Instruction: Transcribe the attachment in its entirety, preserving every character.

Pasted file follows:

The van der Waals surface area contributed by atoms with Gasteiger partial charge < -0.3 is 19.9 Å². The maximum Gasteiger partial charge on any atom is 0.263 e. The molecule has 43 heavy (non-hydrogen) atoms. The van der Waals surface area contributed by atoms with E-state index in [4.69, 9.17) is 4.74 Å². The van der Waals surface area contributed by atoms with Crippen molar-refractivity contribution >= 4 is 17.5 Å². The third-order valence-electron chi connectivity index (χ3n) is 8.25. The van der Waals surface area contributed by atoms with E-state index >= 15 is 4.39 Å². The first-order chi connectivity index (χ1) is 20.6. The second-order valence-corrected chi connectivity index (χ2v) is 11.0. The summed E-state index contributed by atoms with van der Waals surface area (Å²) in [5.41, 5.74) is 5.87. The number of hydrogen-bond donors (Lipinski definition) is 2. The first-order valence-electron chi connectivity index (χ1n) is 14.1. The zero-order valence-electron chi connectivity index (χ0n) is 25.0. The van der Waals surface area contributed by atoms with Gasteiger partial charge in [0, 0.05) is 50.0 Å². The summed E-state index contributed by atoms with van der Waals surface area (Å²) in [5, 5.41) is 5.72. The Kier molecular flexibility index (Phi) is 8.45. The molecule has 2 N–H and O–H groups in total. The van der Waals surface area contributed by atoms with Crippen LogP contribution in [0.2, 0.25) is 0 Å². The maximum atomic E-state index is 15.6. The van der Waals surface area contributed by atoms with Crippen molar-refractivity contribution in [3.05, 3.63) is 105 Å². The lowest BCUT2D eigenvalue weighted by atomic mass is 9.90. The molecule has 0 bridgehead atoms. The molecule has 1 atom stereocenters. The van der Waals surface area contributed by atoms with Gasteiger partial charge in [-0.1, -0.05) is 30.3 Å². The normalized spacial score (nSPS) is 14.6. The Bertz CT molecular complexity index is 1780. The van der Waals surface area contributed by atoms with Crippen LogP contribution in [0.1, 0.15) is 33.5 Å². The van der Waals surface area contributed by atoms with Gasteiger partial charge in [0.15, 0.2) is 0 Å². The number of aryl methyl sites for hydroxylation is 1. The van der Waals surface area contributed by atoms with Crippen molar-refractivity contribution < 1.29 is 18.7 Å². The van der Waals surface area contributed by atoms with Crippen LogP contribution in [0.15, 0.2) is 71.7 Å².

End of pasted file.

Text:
The van der Waals surface area contributed by atoms with Gasteiger partial charge < -0.3 is 19.9 Å². The maximum Gasteiger partial charge on any atom is 0.263 e. The molecule has 43 heavy (non-hydrogen) atoms. The van der Waals surface area contributed by atoms with E-state index in [4.69, 9.17) is 4.74 Å². The van der Waals surface area contributed by atoms with Crippen molar-refractivity contribution >= 4 is 17.5 Å². The third-order valence-electron chi connectivity index (χ3n) is 8.25. The van der Waals surface area contributed by atoms with E-state index >= 15 is 4.39 Å². The first-order chi connectivity index (χ1) is 20.6. The second-order valence-corrected chi connectivity index (χ2v) is 11.0. The summed E-state index contributed by atoms with van der Waals surface area (Å²) in [5.41, 5.74) is 5.87. The number of hydrogen-bond donors (Lipinski definition) is 2. The first-order valence-electron chi connectivity index (χ1n) is 14.1. The zero-order valence-electron chi connectivity index (χ0n) is 25.0. The van der Waals surface area contributed by atoms with Gasteiger partial charge in [0, 0.05) is 50.0 Å². The summed E-state index contributed by atoms with van der Waals surface area (Å²) in [5, 5.41) is 5.72. The Kier molecular flexibility index (Phi) is 8.45. The molecule has 2 N–H and O–H groups in total. The van der Waals surface area contributed by atoms with Crippen LogP contribution in [0.2, 0.25) is 0 Å². The maximum atomic E-state index is 15.6. The van der Waals surface area contributed by atoms with Crippen molar-refractivity contribution in [3.05, 3.63) is 105 Å². The lowest BCUT2D eigenvalue weighted by atomic mass is 9.90. The molecule has 0 bridgehead atoms. The molecule has 1 atom stereocenters. The van der Waals surface area contributed by atoms with Gasteiger partial charge in [-0.1, -0.05) is 30.3 Å². The normalized spacial score (nSPS) is 14.6. The Bertz CT molecular complexity index is 1780. The van der Waals surface area contributed by atoms with Crippen LogP contribution in [0.1, 0.15) is 33.5 Å². The van der Waals surface area contributed by atoms with Gasteiger partial charge in [0.15, 0.2) is 0 Å². The number of aryl methyl sites for hydroxylation is 1. The van der Waals surface area contributed by atoms with Crippen molar-refractivity contribution < 1.29 is 18.7 Å². The van der Waals surface area contributed by atoms with Crippen LogP contribution in [0.15, 0.2) is 71.7 Å².